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Review of Bette and Joan: The Final Curtain St James Studio

Bette and Joan The Final CurtainAt some point, we will all have to face our own mortality and accept that it’s time to bring down the final curtain on our lives. When that moment comes, what could be better than being assisted on our trip through the veil by an old friend? So begins “Bette and Joan: The Final Curtain” at the St James Studio.

It’s 1989 and Bette Davis (Sarah Thom) is dying. Lying on her couch, she looks at a picture of her beloved daughter and knows the end is near. However, she wouldn’t be Bette Davis if she was willing to give up easily and this lady is not going to go quietly. The people running the after-life (Hedda and Louella) decide to dispatch a guide to Earth to assist Bette in crossing to the other side. In a twist of naughtiness, the heavenly emissary is not a friend, or even someone Bette likes, but is instead her arch-nemesis Joan Crawford (Sarah Toogood). Now, like many people, I have never seen “What Became of Baby Jane” but for some reason I do know it starred Bette Davis and Joan Crawford. I also ‘know’ that their names are linked together as one of the great movie double acts of all time and yet, as I discovered in this wonderful show, they only did the one film together.

Joan has her work cut out trying to not only connect with Bette – a woman she loathes and for whom the feeling is obviously mutual – but also convince her to kick the proverbial bucket – and somehow the thought of eternity with Joan doesn’t quite sell the idea to Bette. The two of them relive their lives – after all, you can’t actually die until your life has flashed before your eyes apparently – and find they have as much in common as they do to divide them or do they?

Walking in to the St James Studio, it was obvious that this was going to be a great show. The set, Bette’s boudoir with the lady herself lying on her couch gently moaning in pain and managing to elicit sympathy from the hushed audience before the lights had gone down, is lovely and makes perfect use of the stage with a wonderful, almost Narnian, wardrobe being an important part of the action. Thanks to some innovative use of video, both the Sarahs not only played Bette and Joan, but also interacted with themselves in the roles of Hedda and Louella. The direction by Rebecca McCutcheon and Sarah Thom is tight and manages to capture the reality of Bette and Joan and their amazingly bitchy relationship. At times, their sniping is pretty vicious, with some almost unforgivable things being said by both characters about the other, but underlying it all, there is almost a feeling of mutual respect between the two ladies as they acknowledge the things they had to do to achieve their fame. The story is told with great humour right the way through, from start to literally the last minute of the play, and the two Sarahs deserve massive plaudits for their astonishing performances bringing the two icons to life.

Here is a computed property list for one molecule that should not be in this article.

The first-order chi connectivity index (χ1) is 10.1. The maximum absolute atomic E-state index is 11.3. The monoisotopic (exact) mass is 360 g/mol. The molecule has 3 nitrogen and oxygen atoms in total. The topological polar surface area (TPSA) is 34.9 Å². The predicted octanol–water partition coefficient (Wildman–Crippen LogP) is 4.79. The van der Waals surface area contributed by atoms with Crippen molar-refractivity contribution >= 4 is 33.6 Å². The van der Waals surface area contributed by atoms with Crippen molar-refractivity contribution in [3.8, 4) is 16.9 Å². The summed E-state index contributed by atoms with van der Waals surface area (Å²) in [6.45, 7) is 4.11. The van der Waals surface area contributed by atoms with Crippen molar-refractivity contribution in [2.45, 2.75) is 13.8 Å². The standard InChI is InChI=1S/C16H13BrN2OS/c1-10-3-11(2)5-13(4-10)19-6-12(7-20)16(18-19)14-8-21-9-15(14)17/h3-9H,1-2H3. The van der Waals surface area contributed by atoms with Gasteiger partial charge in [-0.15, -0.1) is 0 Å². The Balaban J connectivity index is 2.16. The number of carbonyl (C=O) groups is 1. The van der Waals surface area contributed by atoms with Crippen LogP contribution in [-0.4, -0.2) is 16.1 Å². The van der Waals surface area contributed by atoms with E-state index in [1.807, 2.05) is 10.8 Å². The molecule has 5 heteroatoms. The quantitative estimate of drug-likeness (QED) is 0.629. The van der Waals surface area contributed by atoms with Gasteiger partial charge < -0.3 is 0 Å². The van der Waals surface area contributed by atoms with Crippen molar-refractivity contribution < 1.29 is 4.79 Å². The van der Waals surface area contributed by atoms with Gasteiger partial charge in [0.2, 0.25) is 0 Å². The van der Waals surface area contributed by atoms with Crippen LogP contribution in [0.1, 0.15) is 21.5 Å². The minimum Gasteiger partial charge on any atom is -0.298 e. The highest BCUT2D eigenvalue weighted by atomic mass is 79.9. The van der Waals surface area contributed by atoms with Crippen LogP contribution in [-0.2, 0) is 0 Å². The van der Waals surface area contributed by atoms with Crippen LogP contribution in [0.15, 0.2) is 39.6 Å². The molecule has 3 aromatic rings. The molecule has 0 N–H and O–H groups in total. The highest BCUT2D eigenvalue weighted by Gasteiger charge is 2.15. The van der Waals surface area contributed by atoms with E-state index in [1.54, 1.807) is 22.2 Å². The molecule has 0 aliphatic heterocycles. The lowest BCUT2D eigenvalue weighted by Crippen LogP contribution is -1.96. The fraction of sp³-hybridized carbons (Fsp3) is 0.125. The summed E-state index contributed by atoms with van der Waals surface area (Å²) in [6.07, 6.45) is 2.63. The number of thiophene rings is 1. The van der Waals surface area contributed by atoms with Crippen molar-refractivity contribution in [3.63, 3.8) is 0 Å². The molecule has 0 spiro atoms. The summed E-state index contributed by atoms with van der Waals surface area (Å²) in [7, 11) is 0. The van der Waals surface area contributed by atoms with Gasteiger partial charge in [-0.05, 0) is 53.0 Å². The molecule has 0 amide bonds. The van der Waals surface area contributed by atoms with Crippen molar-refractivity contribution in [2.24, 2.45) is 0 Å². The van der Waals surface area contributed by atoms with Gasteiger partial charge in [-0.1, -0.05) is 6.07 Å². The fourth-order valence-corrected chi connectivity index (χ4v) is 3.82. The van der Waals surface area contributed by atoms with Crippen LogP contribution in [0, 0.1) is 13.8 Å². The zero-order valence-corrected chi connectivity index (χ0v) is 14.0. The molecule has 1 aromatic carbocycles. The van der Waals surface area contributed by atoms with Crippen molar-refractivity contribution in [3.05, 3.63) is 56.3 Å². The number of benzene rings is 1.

My knowledge of both Bette and Joan was increased exponentially by seeing this well researched and written play. However, there was also so much more than simply a biography. The power of the ‘Studio System’ which I had heard of but never really understood came across amazingly well – particularly in Bette’s description of the death of her 2nd husband. Another important factor that was explored in some depth is the importance of recognition for actors, and the need for acclamation by their fellow thespians through awards such as the Oscars – something I’m sure hasn’t changed that much over the years. In fact, this show was not only highly entertaining but a wonderful slice of Hollywood history.

“Bette and Joan” is the first play in the “Icons” season running from the 5th to the 25th January at the St James and, going on tonight’s performance has set a high standard for the other 4 plays in the season to match. I look forward to seeing more of them.

4 star Review

Review by Terry Eastham

Bette & Joan: The Final Curtain
03 – 09 January 2015
Running Time: 1 hour 20 minutes approx without an interval

You should only say good of the dead. Joan Crawford is dead. Good.” Bette Davis

Devised and performed by Sarah Thom and Sarah Toogood, script written by James Greaves.

The productions is co-directed by Rebecca McCutcheon & Sarah Thom. It was originally created by Foursight and presented by Angels in the Architecture in association with S² and Jacksons Lane. Press are invited to review on Tuesday 06 January at 7.45pm.

Now on her own deathbed, Davis is forced by Hollywood hacks Hedda Hopper and Louella Parsons to confront the ghost of her nemesis, Crawford herself. And of course, just because someone’s dead doesn’t mean they’ve changed…
This critically acclaimed swan-song of one of the UK’s foremost collaborative companies, Foursight Theatre; Bette and Joan: The Final Curtain is a wry, feisty and irreverent look at two of Hollywood’s greatest icons and their equally famous feud.

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